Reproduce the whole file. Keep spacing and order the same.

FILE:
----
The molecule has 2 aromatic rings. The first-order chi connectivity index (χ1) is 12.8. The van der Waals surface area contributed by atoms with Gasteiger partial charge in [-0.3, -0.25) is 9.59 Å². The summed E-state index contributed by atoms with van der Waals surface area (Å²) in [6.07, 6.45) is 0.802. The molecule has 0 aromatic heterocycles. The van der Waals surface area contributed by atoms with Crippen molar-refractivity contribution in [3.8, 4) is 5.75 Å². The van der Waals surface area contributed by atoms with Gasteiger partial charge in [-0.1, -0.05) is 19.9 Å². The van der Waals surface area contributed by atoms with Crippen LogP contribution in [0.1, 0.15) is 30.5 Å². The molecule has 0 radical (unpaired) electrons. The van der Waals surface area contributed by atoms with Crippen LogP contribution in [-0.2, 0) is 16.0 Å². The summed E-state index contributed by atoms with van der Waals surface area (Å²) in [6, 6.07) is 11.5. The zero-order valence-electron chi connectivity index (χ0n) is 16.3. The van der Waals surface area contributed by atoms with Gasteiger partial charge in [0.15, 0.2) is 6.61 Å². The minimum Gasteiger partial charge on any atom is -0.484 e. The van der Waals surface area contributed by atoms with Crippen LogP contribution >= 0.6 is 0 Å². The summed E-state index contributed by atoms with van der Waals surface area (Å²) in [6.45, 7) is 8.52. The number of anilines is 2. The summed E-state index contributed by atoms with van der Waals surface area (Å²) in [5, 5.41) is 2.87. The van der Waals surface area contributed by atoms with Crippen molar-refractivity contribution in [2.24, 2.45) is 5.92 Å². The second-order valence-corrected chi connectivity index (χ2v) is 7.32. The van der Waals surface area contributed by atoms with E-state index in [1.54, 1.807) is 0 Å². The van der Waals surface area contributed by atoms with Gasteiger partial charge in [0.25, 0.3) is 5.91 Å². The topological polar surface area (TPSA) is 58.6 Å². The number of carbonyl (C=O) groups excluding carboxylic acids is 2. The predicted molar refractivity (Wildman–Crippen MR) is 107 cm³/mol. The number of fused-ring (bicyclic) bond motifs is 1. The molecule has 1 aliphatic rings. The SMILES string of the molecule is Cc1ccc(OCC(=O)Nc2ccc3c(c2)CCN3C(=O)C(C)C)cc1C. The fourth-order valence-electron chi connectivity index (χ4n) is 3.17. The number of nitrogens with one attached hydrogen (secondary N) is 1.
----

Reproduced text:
The molecule has 2 aromatic rings. The first-order chi connectivity index (χ1) is 12.8. The van der Waals surface area contributed by atoms with Gasteiger partial charge in [-0.3, -0.25) is 9.59 Å². The summed E-state index contributed by atoms with van der Waals surface area (Å²) in [6.07, 6.45) is 0.802. The molecule has 0 aromatic heterocycles. The van der Waals surface area contributed by atoms with Crippen molar-refractivity contribution in [3.8, 4) is 5.75 Å². The van der Waals surface area contributed by atoms with Gasteiger partial charge in [-0.1, -0.05) is 19.9 Å². The van der Waals surface area contributed by atoms with Crippen LogP contribution in [0.1, 0.15) is 30.5 Å². The molecule has 0 radical (unpaired) electrons. The van der Waals surface area contributed by atoms with Crippen LogP contribution in [-0.2, 0) is 16.0 Å². The summed E-state index contributed by atoms with van der Waals surface area (Å²) in [6, 6.07) is 11.5. The zero-order valence-electron chi connectivity index (χ0n) is 16.3. The van der Waals surface area contributed by atoms with Gasteiger partial charge in [0.15, 0.2) is 6.61 Å². The minimum Gasteiger partial charge on any atom is -0.484 e. The van der Waals surface area contributed by atoms with Crippen LogP contribution >= 0.6 is 0 Å². The summed E-state index contributed by atoms with van der Waals surface area (Å²) in [6.45, 7) is 8.52. The number of anilines is 2. The summed E-state index contributed by atoms with van der Waals surface area (Å²) in [5, 5.41) is 2.87. The van der Waals surface area contributed by atoms with Crippen molar-refractivity contribution in [2.24, 2.45) is 5.92 Å². The second-order valence-corrected chi connectivity index (χ2v) is 7.32. The van der Waals surface area contributed by atoms with E-state index in [1.54, 1.807) is 0 Å². The van der Waals surface area contributed by atoms with Gasteiger partial charge in [0.25, 0.3) is 5.91 Å². The topological polar surface area (TPSA) is 58.6 Å². The number of carbonyl (C=O) groups excluding carboxylic acids is 2. The predicted molar refractivity (Wildman–Crippen MR) is 107 cm³/mol. The number of fused-ring (bicyclic) bond motifs is 1. The molecule has 1 aliphatic rings. The SMILES string of the molecule is Cc1ccc(OCC(=O)Nc2ccc3c(c2)CCN3C(=O)C(C)C)cc1C. The fourth-order valence-electron chi connectivity index (χ4n) is 3.17. The number of nitrogens with one attached hydrogen (secondary N) is 1.